European bank supervisors will have notified 28 banks by the end of today whether their plans to raise capital satisfy requirements, according to three people familiar with the discussions.
A minority of the lenders will have to give more details on how they intend to sell assets and retain earnings to meet the European Banking Authority’s 9 percent goal for core Tier-1 capital ratios, said one of the three people, who all declined to be identified because the talks are private. The banks may also have to provide contingency plans to raise capital, the person said.
“I think a lot of banks thought they would be able to sell performing portfolios and were unsuccessful,” said Simon Gleeson, a financial regulation partner at Clifford Chance LLP in London, speaking of assets that aren’t distressed.
The EBA told banks to raise 114.7 billion euros ($151.6 billion) in fresh capital by the end of June as part of measures introduced to respond to the sharp fall in the value of securities issued by euro-area governments. The authority required banks to keep a core Tier-1 capital ratio of 9 percent and hold additional reserves, called a sovereign buffer, against the debt of weaker euro-area countries, based upon the market price of the bonds.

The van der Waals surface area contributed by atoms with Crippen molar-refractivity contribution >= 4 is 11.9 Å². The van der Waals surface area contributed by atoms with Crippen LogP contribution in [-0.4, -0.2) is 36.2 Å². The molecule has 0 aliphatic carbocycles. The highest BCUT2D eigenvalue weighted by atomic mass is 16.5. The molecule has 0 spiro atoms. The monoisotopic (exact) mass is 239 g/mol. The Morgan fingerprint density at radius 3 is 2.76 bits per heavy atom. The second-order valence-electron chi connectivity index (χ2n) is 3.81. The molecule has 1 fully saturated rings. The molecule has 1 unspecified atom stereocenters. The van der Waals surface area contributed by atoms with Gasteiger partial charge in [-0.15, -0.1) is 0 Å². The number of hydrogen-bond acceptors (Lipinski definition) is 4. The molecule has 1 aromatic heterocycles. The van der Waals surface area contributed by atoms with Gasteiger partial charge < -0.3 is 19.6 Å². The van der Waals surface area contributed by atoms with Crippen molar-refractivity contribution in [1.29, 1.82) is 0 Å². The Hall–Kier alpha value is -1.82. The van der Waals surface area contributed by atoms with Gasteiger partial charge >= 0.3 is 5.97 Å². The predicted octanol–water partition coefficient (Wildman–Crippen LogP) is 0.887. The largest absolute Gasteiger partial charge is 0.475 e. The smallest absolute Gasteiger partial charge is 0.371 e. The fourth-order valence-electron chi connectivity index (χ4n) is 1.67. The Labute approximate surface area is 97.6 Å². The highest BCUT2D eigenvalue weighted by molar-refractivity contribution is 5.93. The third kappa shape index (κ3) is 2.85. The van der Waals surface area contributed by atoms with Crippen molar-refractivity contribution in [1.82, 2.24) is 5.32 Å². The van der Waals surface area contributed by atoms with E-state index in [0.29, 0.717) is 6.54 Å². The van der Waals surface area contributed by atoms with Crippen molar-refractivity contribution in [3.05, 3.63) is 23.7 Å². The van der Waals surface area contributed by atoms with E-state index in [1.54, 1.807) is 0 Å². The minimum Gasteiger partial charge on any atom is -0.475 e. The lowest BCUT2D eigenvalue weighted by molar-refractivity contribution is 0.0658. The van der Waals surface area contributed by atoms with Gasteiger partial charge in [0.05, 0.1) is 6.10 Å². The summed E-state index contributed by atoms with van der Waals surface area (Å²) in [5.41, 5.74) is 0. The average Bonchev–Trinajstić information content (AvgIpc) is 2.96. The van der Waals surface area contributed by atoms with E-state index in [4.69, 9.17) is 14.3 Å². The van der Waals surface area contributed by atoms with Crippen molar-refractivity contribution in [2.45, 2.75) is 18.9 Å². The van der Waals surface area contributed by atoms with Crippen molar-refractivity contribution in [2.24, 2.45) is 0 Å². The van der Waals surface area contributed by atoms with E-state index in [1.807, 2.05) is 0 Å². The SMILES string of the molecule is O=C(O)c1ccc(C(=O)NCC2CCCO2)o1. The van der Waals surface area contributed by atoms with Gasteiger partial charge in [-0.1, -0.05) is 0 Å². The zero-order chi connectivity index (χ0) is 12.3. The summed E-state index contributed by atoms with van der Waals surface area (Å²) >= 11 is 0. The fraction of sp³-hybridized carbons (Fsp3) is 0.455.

The EBA will host a meeting next month in London of the 27 national bank supervisors of the European Union. The meeting will examine the plans of banks that haven’t yet complied, according to the people familiar with the talks.
The EBA and national supervisors met last month to discuss the proposals from the 28 largest banks participating in the capital-raising exercise.
Banks submitted their plans to raise capital in January and the EBA said in December that lenders aren’t allowed to reduce lending to hit the target ratios.
Commerzbank AG (CBK), Germany’s second-largest lender, rose about 15 percent on Jan. 19 after the bank said it’s more than halfway to reaching a 5.3 billion-euro capital goal without resorting to government aid.
Banco Santander SA (SAN), Spain’s biggest bank, was required to plug a 15.3 billion-euro shortfall. Santander said Jan. 9 it met the EBA’s requirements by selling stakes in South American lenders, issuing new stock in exchange for preferred equity and paying dividends in shares.
To contact the reporter on this story: Ben Moshinsky in London at email@example.com
To contact the editor responsible for this story: Christopher Scinta at firstname.lastname@example.org